On the hunt for sweetness
Section 7 is dedicated to desserts and contains hundreds of books about the noble art of pastry making.
Among the numerous works in the library, including manuals and cookbooks, you can find a some true gems: Il manuale del credenziere, confetturiere e liquorista di raffinato gusto moderno by Vincenzo Agnoletti, the court chef of Marie Louise, duchess of Parma, published in Rome by Angelo Ajani in 1830 and Il pasticciere e confettiere moderno, a series of books written by Manuali Hoepli and published in 1927.
The series has a wonderful introduction by Alberto Cougnet, a doctor and swordsman, born in Nice in 1823 when the city was still Italian. Alberto was a food lover, cookbook author and insatiable menu collector.
Other great books in the collection include: Il tesoretto della pasticceria e della dispensa, (1964), Come allietare i miei ospiti. Manuale pratico per la preparazione delle pietanze dolci e dei Gelati by Giuseppe Trabattoni, (Milano da Ceschina: 1953), and from Igino Massari Armonie (1996), Il Programma (1998), Cresci (1999) and Monumenta (1999),
Next to the Italian pastry books, you will find books from the other great European pastry traditions. From France, there is Traité de patisserie moderne by Emile Darenne and Emile Duval (Paris: 1911); from Spain, the immense work by pastry chef Paco Torreblanca (Barcellona: 2003) and Conditorei in wort und bilddi Carl von Gruber (1902) from Germany.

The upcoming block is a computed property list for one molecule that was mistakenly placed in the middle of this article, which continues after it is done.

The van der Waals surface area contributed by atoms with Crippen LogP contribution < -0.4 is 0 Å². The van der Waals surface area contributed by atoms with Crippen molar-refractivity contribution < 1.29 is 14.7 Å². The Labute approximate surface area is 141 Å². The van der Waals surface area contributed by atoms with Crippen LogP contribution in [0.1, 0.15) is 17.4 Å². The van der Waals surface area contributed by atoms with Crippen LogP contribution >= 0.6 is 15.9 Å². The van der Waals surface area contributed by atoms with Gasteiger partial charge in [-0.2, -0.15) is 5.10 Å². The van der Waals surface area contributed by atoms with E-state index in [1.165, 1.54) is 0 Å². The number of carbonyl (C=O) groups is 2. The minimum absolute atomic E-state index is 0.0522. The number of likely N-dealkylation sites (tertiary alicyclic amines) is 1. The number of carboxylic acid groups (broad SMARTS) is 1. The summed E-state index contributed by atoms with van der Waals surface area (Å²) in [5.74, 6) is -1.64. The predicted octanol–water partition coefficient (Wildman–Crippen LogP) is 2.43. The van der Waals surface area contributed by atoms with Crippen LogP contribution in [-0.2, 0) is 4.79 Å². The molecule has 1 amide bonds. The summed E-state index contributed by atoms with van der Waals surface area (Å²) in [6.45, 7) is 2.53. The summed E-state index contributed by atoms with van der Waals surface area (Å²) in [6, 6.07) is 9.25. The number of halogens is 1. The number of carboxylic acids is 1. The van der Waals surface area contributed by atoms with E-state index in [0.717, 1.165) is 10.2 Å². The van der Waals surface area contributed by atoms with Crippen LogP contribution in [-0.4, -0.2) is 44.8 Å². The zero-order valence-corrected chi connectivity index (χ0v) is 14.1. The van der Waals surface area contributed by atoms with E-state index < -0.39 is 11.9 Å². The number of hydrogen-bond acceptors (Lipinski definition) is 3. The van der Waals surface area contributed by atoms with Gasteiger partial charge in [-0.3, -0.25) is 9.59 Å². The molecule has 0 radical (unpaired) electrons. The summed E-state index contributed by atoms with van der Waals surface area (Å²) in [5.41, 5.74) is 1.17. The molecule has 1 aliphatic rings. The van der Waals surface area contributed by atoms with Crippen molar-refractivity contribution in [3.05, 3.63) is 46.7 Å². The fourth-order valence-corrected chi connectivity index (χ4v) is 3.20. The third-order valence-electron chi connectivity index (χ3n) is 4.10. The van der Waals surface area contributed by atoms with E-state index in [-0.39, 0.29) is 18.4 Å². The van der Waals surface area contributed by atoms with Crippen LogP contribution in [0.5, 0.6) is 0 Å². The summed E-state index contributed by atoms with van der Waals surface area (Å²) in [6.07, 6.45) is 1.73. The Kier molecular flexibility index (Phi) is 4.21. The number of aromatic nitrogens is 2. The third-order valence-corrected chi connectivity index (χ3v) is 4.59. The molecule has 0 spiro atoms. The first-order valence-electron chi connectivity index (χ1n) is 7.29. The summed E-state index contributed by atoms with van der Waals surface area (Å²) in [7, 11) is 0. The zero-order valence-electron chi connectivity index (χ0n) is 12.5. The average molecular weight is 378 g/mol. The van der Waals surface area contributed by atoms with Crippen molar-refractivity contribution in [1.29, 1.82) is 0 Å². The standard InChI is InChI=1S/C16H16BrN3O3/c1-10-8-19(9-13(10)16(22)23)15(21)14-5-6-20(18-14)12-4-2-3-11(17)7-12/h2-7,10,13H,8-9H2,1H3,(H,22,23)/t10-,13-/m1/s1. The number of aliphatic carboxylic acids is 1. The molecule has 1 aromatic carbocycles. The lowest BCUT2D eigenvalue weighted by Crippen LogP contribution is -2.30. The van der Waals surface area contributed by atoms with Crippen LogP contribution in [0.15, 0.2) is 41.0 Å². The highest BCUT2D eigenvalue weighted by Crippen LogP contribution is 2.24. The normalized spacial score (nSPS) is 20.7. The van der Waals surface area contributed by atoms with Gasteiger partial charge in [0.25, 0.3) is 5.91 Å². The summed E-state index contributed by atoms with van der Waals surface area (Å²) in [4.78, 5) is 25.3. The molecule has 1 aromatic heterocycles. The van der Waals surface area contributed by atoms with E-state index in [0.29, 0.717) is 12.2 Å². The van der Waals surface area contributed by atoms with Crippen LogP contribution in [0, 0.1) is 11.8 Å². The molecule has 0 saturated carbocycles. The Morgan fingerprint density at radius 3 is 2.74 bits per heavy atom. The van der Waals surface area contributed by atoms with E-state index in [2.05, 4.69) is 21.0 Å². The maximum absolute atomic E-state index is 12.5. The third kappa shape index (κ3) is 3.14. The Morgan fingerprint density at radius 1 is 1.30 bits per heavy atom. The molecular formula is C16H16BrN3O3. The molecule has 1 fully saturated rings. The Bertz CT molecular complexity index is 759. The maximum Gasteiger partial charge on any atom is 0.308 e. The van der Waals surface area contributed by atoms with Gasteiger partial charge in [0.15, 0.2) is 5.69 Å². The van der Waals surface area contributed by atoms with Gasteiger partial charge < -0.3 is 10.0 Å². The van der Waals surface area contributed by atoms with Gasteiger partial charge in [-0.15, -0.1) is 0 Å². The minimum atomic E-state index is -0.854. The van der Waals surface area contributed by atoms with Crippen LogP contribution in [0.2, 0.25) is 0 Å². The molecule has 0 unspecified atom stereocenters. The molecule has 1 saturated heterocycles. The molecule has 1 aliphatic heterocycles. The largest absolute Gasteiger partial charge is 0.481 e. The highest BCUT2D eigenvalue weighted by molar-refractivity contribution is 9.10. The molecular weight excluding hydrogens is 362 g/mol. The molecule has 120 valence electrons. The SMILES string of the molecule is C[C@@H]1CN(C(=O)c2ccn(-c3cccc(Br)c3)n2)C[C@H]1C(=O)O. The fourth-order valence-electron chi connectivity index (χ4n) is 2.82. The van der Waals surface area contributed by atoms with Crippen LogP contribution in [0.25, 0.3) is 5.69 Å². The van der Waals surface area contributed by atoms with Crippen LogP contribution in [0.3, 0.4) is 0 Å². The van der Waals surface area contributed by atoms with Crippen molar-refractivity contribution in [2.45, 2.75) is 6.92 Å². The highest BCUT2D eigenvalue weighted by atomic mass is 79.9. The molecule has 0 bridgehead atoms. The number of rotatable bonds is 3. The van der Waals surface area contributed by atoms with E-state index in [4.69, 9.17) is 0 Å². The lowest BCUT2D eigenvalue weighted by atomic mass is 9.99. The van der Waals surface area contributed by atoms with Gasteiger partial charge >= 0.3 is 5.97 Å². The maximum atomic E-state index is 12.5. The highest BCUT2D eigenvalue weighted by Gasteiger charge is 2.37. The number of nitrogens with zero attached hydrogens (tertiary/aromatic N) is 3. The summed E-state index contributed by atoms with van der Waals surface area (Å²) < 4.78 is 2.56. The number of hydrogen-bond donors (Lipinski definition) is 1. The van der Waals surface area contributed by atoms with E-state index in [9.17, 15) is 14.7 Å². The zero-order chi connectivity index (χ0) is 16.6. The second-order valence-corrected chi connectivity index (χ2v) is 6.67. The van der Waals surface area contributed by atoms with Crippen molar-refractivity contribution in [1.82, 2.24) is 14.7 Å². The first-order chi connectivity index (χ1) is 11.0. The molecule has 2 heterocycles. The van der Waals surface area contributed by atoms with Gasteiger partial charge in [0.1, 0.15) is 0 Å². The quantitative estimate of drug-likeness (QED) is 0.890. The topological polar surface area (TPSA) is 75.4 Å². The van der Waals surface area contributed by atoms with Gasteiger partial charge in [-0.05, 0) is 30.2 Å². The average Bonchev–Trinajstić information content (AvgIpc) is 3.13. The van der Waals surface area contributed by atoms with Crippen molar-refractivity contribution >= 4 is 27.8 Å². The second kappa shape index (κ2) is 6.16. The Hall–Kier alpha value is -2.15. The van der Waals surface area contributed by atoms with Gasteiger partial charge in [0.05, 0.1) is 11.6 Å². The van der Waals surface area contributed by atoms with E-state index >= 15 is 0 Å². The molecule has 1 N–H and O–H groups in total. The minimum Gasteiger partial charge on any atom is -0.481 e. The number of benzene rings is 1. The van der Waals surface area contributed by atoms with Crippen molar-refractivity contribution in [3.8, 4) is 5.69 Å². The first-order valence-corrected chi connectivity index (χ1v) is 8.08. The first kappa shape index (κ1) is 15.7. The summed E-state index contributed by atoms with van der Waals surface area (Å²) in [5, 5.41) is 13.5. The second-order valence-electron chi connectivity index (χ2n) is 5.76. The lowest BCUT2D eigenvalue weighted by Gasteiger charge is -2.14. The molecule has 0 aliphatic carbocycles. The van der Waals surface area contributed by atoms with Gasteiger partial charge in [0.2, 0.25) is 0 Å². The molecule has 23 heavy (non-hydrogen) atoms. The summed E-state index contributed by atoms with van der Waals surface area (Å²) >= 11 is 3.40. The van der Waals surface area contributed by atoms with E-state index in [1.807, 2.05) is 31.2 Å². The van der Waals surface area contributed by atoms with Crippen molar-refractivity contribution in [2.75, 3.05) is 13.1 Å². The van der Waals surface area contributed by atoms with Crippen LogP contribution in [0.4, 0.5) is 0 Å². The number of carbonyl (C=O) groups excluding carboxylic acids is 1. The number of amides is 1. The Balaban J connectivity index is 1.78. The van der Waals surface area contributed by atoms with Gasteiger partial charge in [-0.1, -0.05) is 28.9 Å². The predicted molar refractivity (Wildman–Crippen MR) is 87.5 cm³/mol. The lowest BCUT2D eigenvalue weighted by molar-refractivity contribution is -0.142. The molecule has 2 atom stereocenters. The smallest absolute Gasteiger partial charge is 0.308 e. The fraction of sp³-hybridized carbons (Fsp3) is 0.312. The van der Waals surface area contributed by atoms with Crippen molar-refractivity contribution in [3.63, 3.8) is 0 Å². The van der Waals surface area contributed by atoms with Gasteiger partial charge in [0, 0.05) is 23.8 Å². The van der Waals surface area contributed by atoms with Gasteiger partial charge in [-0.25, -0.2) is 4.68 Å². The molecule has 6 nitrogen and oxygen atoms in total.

Next to these books, there is a shelf dedicated to savory pastries and recipes.
Cakes, cookies, ice cream and chocolate
The sweets and desserts part of the library contains over a hundred books and recipes. There is an interesting collection of cookbooks published by Italian food companies like Lievito Bertolini, Paneangeli, Royal, Cirio and Strega, a liquor producer.
The little books that they put out are straightforward and quite practical. Ask any Italian and they will remember having seen these books in the hands of their mothers, grandmothers and aunts.
Today they are difficult to find, if not in special collections like ours. Other subsections are dedicated to baking, cookies and desserts in general. Look for Cosa preparo ai miei ospiti? Dolci per colazione e pranzo, or “What should I make for my guests? Sweets for breakfast and lunch,” by Eta Polesini, and Manuel de Biscuiterie by Paul Fouassier (1928) in this category.
There are over a hundreds Italian cookbooks about chocolate that explore its history and how it is produced. Among the many books, we suggest Dolceamaro: storia e storie dal cacao al cioccolato, “Bittersweet: history and stories from cacao to chocolate,” by Fratelli Alinari; Che meraviglia... il Cacao, “How incredible…Cacao,” by Emilia Valli (Mondadori, 1988); the interesting manuals for chocolate producers, published by Motta during the Sixties; and Curioso trattato sulla natura e qualità del cioccolato, “Curious look at the nature and quality of chocolate, by Antonio Colmenero de Ledesma (1667) and La passione divorante (Milano Libri, 1987).
Even Italian gelato has its own subsection. There are books about ice cream, sorbets and frozen desserts. Look for the rare book called Direzioni per il gelare, or “Directions for freezing,” which came out at the beginning of the 20th century and has no indication of the author or publisher.
Some of the more fundamental texts include, Gelati, dolci freddi, rinfreschi, refrigeranti, conserve e composte di frutta e l’arte di ben preservarli, (Hoepli: 1926), with an introduction written by Amedeo Pettini, a great gastronome, author of Ricettario Carli and head chef to Vittorio Emanuele II.
Another part of the pastry section is dedicated to confectionary and the art of decorating with sugar and honey, nature’s most ancient sweetener.